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The Go! Team’s eclectic new album shows versatility

September 27, 2007

Like a dance record on speed, The Go! Team’s newest album, Proof of Youth, continues their unique, brit-hop sound. And what a sound it is. Take your favorite TV show theme songs, add a fury of cheerleaders, mix in a marching band, multiply it with some 70s funk, and that’s approximately what The Go! Team sounds like. Their debut album, Thunder, Lightning, Strike showed what they could accomplish with an eclectic group of six, with names ranging from the group leader/ex-film maker, Ian Parton, to the band’s actress-turned-lead vocalist, Ninja.

So what have The Go! Team done to push their second album? Very little. Why bother? There are still few bands that can match their vibe, and they’re just as fresh now as they were a few years back. Take the first song, the girl power trip, “Grip Like A Vice.” It introduces itself with a repeated, jolting guitar riff with the sound of wind heard in the background, like they’re the only ones on top of their own mountain. When the vocals hit, so does the rest of the band as they shout, “Get ready for this! Get ready for this!” And you better be. “Doing It Right” is a catchy-as-hell ditty that’s a fusion of the Sesame Street theme song and Martha and the Vandella’s “Nowhere to Run,” and completed with xylophone and the chorus, “Do it! Do it! All right!”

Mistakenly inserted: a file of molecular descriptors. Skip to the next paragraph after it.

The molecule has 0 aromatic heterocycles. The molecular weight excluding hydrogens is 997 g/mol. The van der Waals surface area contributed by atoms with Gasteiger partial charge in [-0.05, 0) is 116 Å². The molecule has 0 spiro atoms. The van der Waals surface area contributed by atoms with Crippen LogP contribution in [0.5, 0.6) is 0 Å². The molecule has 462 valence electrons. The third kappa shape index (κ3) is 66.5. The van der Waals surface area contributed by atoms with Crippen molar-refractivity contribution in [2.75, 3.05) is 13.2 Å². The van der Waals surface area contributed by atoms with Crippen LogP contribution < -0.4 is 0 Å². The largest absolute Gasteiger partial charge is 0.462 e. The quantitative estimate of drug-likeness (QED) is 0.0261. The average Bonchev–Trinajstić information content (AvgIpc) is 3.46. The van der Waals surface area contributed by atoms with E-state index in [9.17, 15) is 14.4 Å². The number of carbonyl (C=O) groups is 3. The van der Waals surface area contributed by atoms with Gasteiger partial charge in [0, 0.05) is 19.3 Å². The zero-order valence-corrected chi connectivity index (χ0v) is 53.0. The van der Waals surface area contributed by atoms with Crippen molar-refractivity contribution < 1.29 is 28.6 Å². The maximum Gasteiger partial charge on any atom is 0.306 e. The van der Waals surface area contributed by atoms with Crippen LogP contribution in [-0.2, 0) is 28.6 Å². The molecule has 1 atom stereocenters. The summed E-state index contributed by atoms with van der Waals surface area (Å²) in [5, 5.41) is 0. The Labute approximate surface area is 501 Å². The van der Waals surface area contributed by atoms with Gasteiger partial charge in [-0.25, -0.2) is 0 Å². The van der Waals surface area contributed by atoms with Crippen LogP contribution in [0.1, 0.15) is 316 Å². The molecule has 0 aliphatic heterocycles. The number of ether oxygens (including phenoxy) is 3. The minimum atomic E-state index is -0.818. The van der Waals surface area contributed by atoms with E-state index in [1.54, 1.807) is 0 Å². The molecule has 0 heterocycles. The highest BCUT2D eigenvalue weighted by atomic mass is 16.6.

Proof of Youth heavily borrows from other influences. The song “Fake ID” shows The Go! Team’s rock side by mimicking Blondie, with its vocal melody as an almost dead ringer for Deborah Harry. “Keys to the City” has guitars that allude to Blue Oyster Cult’s “Don’t Fear the Reaper,” and “Flashlight Fight” brings back old school rap in the tradition of Run- DMC (the song features vocals from Public Enemy’s Chuck D).

The album does have its share of slumps. “My World” sounds like a Paul Simon reject melded with elevator jingles, resulting in a boring, although short, song. Another dud is the cheesy Donnie and Marie rip-off, “I Never Needed It So Much.” These songs stick out, in a bad way, with their low-key and forgettable melodies and choruses that pale in comparison to the rest of the album.
However, when these songs are followed by a storm of cymbals and Quincy Jones-certified bass rhythms of “Titanic Vandalism,” or the killer sound The Go! Team manages to get out of a banjo in the John Mellencamp tribute “The Wrath of Marcie,” the less than exuberant songs are easily made up for. The verdict is simple enough: whether you’ve never heard of The Go! Team before, or if you loved their debut, Proof of Youth is a must-hear. Don’t think about it, just do it. Yeah!

Matthew Loosbrock is a student at UW-River Falls.